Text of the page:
Catharina Hospital

Eindhoven, Netherlands

Catharina Hospital

Eindhoven, Netherlands

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Koornstra R.H.T.,Radboud University Nijmegen | Peters M.,Radboud University Nijmegen | Donofrio S.,University of Groningen | Van den Borne B.,Catharina Hospital | De Jong F.A.,Amgen
Cancer Treatment Reviews | Year: 2014

Cancer-related fatigue (CRF) is a serious clinical problem and is one of the most common symptoms experienced by cancer patients. CRF has deleterious effects on many aspects of patient quality of life including their physical, psychological and social well-being. It can also limit their ability to function, socialise and participate in previously enjoyable activities. The aetiology of CRF is complex and multidimensional, involving many potentially contributing elements. These include tumour-related factors and comorbid medical/psychological conditions and also side effects associated with anti-cancer therapies or other medications. Barriers to the effective management of CRF exist both on the side of physicians and patients, and as a result CRF often remains unrecognised and undiscussed in clinical practice. A change of approach is required, where fatigue is treated as central to patient management during and after systemic anti-cancer treatment. In this review we summarise factors involved in the aetiology of CRF and the barriers to its effective management, as well as factors involved in the screening, diagnosis and treatment of cancer patients experiencing fatigue. Pharmacological and non-pharmacological approaches to its management are also reviewed. We suggest an algorithm for the process of managing CRF, guided by our experiences in The Netherlands, which we hope may provide a useful tool to healthcare professionals dealing with cancer patients in their daily practice. Although CRF is a serious and complex clinical problem, if it is worked through in a structured and comprehensive way, effective management has the potential to much improve patient quality of life. © 2014 Elsevier Ltd.


Nicolai S.P.A.,Atrium Medical | Teijink J.A.W.,Catharina Hospital | Prins M.H.,Maastricht University
Journal of Vascular Surgery | Year: 2010

Objective: The initial treatment for intermittent claudication is supervised exercise therapy (SET). Owing to limited capacity and patient transports costs of clinic-based SET, a concept of SET provided by local physiotherapists was developed. We hypothesized that provision of daily feedback with an accelerometer in addition to SET would further increase walking distance. Methods: This multicenter randomized trial was set in vascular surgery outpatient clinics and included 304 patients with intermittent claudication. Patients were randomized to exercise therapy in the form of "go home and walk" advice (WA), SET, or SET with feedback. Local physiotherapists provided SET. The primary outcome measure was the change in absolute claudication distance. Secondary outcomes were the change in functional claudication distance and results on the Walking Impairment Questionnaire (WIQ) and Short-Form 36 (SF-36) Health Survey after 12 months. Results: In 11 centers, 102, 109, and 93 patients were included, respectively, in the WA, SET, and SET with feedback groups, and data for 83, 93, and 76, respectively, could be analyzed. The median (interquartile range) change in walking distance between 12 months and baseline in meters was 110 (0-300) in the WA group, 310 (145-995) in the SET group, and 360 (173-697) in the SET with feedback group (P < .001 WA vs SET). WIQ scores and relevant domains of the SF-36 improved statistically significantly in the SET groups. Conclusions: SET is more effective than WA in improving walking distance, WIQ scores, and quality of life for patients with intermittent claudication. Additional feedback with an accelerometer did not result in further improvement. SET programs should be made available for all patients with intermittent claudication. © 2010 Society for Vascular Surgery.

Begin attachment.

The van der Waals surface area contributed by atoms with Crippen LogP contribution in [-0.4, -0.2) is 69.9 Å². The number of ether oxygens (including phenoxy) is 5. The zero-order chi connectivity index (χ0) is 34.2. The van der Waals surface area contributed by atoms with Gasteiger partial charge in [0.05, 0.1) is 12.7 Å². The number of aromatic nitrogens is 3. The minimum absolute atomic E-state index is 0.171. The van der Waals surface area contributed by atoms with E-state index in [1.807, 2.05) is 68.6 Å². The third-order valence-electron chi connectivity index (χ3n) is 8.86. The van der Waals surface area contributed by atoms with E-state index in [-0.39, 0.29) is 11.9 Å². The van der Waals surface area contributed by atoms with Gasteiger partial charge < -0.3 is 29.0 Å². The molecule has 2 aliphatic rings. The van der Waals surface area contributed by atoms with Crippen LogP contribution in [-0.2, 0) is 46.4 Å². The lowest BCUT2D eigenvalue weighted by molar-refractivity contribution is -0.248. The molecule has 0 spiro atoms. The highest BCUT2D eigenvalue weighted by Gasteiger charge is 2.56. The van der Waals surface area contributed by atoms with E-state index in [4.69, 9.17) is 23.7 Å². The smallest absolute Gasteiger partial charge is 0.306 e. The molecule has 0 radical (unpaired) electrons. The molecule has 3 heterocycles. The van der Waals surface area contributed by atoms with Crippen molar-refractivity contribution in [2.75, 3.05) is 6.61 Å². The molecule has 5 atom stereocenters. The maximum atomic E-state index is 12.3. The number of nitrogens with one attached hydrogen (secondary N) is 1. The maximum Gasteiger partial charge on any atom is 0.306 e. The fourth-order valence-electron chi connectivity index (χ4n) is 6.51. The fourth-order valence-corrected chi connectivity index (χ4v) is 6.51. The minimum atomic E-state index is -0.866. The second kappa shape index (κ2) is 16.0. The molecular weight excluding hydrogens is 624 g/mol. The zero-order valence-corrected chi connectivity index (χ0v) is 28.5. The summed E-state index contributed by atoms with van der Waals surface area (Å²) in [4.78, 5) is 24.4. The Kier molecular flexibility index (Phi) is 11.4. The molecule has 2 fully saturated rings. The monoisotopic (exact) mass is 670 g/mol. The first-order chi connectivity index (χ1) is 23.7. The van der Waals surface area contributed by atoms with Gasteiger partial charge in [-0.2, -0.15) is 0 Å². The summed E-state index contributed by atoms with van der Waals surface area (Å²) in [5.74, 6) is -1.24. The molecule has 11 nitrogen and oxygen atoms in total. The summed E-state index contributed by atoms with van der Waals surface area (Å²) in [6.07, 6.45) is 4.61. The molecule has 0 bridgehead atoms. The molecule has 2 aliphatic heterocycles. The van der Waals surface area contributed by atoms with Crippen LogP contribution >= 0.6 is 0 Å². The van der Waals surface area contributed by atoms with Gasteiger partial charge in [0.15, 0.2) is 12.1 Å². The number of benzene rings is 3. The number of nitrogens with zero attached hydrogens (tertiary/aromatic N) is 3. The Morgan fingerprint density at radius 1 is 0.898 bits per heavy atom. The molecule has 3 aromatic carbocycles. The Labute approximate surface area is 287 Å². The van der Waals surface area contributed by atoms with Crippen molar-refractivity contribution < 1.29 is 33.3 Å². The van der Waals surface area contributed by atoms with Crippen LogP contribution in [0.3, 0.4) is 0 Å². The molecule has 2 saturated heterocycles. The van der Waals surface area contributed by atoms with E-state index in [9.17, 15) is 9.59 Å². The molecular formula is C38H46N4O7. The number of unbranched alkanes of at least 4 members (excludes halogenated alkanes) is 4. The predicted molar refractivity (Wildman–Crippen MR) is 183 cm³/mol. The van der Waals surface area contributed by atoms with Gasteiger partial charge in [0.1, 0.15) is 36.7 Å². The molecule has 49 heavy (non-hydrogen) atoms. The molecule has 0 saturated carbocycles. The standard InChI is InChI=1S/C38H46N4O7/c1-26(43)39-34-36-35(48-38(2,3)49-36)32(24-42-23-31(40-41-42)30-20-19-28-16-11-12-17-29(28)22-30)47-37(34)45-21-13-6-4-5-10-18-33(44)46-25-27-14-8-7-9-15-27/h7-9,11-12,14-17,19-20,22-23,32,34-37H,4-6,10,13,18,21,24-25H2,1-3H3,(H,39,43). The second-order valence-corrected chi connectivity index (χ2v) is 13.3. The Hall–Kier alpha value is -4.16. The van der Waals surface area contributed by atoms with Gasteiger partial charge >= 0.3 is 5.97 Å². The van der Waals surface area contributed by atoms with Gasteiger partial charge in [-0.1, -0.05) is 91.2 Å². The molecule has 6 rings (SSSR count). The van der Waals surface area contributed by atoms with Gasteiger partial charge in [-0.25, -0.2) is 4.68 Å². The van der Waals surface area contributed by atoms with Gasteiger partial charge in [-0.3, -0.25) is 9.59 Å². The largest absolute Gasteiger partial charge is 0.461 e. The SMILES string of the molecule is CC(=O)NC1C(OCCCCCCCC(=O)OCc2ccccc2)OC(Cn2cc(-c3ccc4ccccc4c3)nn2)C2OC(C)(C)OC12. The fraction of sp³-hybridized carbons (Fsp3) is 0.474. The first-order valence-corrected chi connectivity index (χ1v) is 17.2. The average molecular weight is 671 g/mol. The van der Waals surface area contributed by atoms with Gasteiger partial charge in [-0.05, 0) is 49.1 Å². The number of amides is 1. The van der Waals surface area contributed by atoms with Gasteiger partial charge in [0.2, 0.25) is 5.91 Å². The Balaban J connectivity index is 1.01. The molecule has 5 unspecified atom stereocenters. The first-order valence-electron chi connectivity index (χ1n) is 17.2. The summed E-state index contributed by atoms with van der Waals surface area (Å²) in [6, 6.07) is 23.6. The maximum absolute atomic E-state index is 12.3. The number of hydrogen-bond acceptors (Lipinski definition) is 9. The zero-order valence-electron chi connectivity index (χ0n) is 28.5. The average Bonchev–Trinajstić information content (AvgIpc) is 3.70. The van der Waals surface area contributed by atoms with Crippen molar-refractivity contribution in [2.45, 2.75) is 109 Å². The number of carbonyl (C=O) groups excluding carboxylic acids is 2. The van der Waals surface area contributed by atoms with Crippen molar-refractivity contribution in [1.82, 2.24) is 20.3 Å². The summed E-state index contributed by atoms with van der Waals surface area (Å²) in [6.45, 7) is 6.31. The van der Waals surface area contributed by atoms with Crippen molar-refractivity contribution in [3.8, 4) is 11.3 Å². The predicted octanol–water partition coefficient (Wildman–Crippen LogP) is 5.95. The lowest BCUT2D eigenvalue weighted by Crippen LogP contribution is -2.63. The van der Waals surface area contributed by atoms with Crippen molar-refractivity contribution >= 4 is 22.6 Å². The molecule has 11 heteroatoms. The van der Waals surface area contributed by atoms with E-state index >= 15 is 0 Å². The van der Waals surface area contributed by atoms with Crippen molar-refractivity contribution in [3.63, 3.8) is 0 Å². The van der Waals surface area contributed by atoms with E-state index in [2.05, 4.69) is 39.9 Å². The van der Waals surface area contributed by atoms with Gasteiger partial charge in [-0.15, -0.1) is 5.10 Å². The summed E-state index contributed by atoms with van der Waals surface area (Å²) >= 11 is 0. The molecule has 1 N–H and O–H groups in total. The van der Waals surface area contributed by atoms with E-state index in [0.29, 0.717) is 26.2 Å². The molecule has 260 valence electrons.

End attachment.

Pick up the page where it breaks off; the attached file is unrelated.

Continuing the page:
Rademakers L.M.,Catharina Hospital | Van Gelder B.M.,Catharina Hospital | Scheffer M.G.,Reinier Of Graaf Hospital | Bracke F.A.,Catharina Hospital
Heart Rhythm | Year: 2014

Background: Endocardial left ventricular (LV) pacing for cardiac resynchronization therapy (CRT) has been proposed as an alternative to traditional LV transvenous epicardial pacing with equal or superior cardiac performance. The risks of cerebral thromboembolism and possible interference with mitral valve function moderate its clinical application. Objective: The purpose of this study was to investigate cerebral thromboembolic complications after LV endocardial lead placement. Mitral regurgitation (MR) was the secondary outcome measure. Methods: CRT candidates with a failed coronary sinus approach or nonresponders to conventional CRT underwent endocardial LV lead implantation (45 atrial transseptal, 6 transapical). Coumarin was prescribed with a targeted international normalized ratio between 3.5 and 4.5. Patient records were checked and general practitioners were contacted regarding cerebral thromboembolic complications. MR was evaluated by echocardiography at baseline and after 6 months. Results: In 7 patients, 6 ischemic strokes and 2 transient ischemic attacks occurred, corresponding to 6.1 thromboembolic events per 100 patient-years (95% confidence interval 3.4-15.8). One patient refused hospital admission; all other patients had a subtherapeutic anticoagulation level at the time of the event. No major bleeding complications occurred. There was no change in the grade of MR (grade 2, P = .727) after 6 months. Conclusion: Endocardial LV lead placement in patients with advanced heart failure is associated with thromboembolic risk. However, all but 1 patient had a subtherapeutic level of anticoagulation. Endocardial LV lead placement is not associated with aggravation of MR. © 2014 Heart Rhythm Society. All rights reserved.